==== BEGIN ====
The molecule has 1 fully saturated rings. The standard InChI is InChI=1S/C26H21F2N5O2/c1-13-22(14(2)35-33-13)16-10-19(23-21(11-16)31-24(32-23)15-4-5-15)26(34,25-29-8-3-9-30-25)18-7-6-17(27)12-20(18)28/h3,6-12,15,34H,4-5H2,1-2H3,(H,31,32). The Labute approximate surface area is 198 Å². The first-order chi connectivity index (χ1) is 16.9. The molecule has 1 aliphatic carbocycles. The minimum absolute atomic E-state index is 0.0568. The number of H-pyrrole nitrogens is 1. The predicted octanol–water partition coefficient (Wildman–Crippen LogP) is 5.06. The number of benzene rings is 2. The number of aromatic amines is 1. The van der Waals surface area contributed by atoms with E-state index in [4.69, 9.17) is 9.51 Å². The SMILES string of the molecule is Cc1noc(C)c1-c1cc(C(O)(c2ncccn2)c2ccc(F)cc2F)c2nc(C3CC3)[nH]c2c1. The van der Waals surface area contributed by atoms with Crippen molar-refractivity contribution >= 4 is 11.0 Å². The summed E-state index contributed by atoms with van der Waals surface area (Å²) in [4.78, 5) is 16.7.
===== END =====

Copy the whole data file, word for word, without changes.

The molecule has 1 fully saturated rings. The standard InChI is InChI=1S/C26H21F2N5O2/c1-13-22(14(2)35-33-13)16-10-19(23-21(11-16)31-24(32-23)15-4-5-15)26(34,25-29-8-3-9-30-25)18-7-6-17(27)12-20(18)28/h3,6-12,15,34H,4-5H2,1-2H3,(H,31,32). The Labute approximate surface area is 198 Å². The first-order chi connectivity index (χ1) is 16.9. The molecule has 1 aliphatic carbocycles. The minimum absolute atomic E-state index is 0.0568. The number of H-pyrrole nitrogens is 1. The predicted octanol–water partition coefficient (Wildman–Crippen LogP) is 5.06. The number of benzene rings is 2. The number of aromatic amines is 1. The van der Waals surface area contributed by atoms with E-state index in [4.69, 9.17) is 9.51 Å². The SMILES string of the molecule is Cc1noc(C)c1-c1cc(C(O)(c2ncccn2)c2ccc(F)cc2F)c2nc(C3CC3)[nH]c2c1. The van der Waals surface area contributed by atoms with Crippen molar-refractivity contribution >= 4 is 11.0 Å². The summed E-state index contributed by atoms with van der Waals surface area (Å²) in [4.78, 5) is 16.7.